‘On balance, I consider the overall strategy to concentrate growth in the main settlements in the hierarchy starting with Horsham... followed by Southwater and Billingshurst, to be sound. The proposal for some development in villages, in accordance with Neighbourhood Plans, is also justified’.
So says the government Inspector in a letter to the council following his examination of the 20-year plan for homes and jobs that the council must produce. However, the Inspector tells us we must plan for at least 750 homes a year, not for the 650 we had proposed. This is 2,000 more over the 20-year period of the plan. So where are these extra houses to come from? We can include about 1,000 for which permission has already been given. For the rest, we follow the ‘hierarchy’ described by the Inspector in the quote above.
However, he says about North Horsham: “...nothing has convinced me that the proposed allocation is not sound. In summary, the allocation offers the opportunity to provide housing, business development and social and community facilities at a sustainable location. The proposed development area below the wooded ridgeline to the north would not result in the loss of landscape of particularly high value... there would be sufficient distance between the new development and the western edge of Crawley for the separate identities of both towns to be retained.” We take this to mean, and we fully support, not developing any more land than already proposed. Nothing he has said prevents an application by the developer for a much greater density but the council’s view is that while we could add a couple of hundred or so smaller houses,that would be it. In Southwater, there is an existing plan for housing close to the centre, and again, without increasing the land taken up, we will discuss whether we could support increasing the density. A second site, currently a planning application at the Shipley end of the village, is also being looked at.
The other area the Inspector mentions is Billingshurst. Here we feel that any additional housing must go hand in glove with the emerging plans for improvements to the village centre and around the station, including better parking. Talks continue with the parish council, local district councillors and other parties to see how we can do this.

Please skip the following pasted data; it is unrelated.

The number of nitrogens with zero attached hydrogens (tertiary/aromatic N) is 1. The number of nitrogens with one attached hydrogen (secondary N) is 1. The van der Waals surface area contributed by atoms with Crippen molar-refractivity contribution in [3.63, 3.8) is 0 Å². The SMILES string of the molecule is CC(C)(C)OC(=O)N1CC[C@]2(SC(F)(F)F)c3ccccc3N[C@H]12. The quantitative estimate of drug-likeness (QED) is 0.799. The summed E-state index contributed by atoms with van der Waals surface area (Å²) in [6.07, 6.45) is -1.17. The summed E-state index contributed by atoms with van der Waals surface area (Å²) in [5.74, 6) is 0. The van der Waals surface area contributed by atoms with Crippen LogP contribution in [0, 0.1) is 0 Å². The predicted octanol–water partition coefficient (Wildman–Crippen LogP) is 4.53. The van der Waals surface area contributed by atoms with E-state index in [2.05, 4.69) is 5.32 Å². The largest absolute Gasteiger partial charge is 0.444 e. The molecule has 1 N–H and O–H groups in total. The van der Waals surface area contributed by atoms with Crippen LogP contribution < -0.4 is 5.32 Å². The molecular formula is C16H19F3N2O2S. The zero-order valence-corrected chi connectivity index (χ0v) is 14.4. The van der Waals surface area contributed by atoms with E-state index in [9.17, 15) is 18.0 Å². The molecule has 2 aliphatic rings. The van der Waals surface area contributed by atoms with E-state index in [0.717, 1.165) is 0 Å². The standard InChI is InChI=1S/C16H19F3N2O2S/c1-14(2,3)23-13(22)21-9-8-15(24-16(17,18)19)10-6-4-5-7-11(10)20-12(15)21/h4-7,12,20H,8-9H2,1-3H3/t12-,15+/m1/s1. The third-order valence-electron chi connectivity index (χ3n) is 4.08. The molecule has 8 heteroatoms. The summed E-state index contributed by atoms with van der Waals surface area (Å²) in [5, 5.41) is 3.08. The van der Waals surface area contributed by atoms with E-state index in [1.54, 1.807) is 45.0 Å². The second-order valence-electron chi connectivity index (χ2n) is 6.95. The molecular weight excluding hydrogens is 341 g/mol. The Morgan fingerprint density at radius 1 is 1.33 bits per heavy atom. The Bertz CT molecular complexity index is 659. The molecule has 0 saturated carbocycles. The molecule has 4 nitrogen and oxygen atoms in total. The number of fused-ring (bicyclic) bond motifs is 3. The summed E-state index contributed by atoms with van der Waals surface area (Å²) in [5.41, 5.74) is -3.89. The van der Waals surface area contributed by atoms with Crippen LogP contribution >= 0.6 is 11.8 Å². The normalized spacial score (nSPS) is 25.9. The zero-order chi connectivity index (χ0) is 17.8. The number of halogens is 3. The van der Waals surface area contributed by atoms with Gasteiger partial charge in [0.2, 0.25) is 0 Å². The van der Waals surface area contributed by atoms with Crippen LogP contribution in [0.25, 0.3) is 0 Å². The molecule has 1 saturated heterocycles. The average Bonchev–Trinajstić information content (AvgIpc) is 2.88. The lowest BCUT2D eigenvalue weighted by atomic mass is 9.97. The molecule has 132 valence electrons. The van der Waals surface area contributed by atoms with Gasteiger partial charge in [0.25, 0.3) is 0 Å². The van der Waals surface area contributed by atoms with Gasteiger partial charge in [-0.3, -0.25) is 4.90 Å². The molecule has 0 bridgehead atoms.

The Inspector also comments on Neighbourhood Development Plans. These provide the opportunity for communities to set out how they want to develop over the next ten years, in ways that meet identified local needs. Those communities that take a proactive approach by drawing up a Neighbourhood Plan and getting the consent of local people in a referendum, will then benefit from 25 per cent of the revenues from a levy paid by developers specifically for local infrastructure use. Parishes that don’t do a plan will only get 15 per cent of any such monies.
Neighbourhood Plans started in Horsham district well over a year ago and 20 parish councils have started them, giving us over 60 per cent coverage of the district. These are: Nuthurst, West Grinstead, Henfield, Upper Beeding, Storrington, Washington, Thakeham, West Chiltington, Pulborough, Shermanbury, Southwater, Woodmancote, Ashington, Warnham, Slinfold, Shipley, Steyning, Ashurst, Bramber and Wiston. We are also in discussion about the un-parished areas of Horsham town. Nuthurst, Henfield and Thakeham have already published draft plans and we expect Storrington/Washington’s joint draft plan next month. 2015 should see most of the other parishes reaching the point where their plans can be published too.
All in all, we are far from happy that the Inspector believes that we should find any extra houses but the reality is that he is the judge and jury in this matter. In addition, he has given us a timetable to get this all finalised by early summer, which means that we shall need to get council approval by March and we are working on this timetable.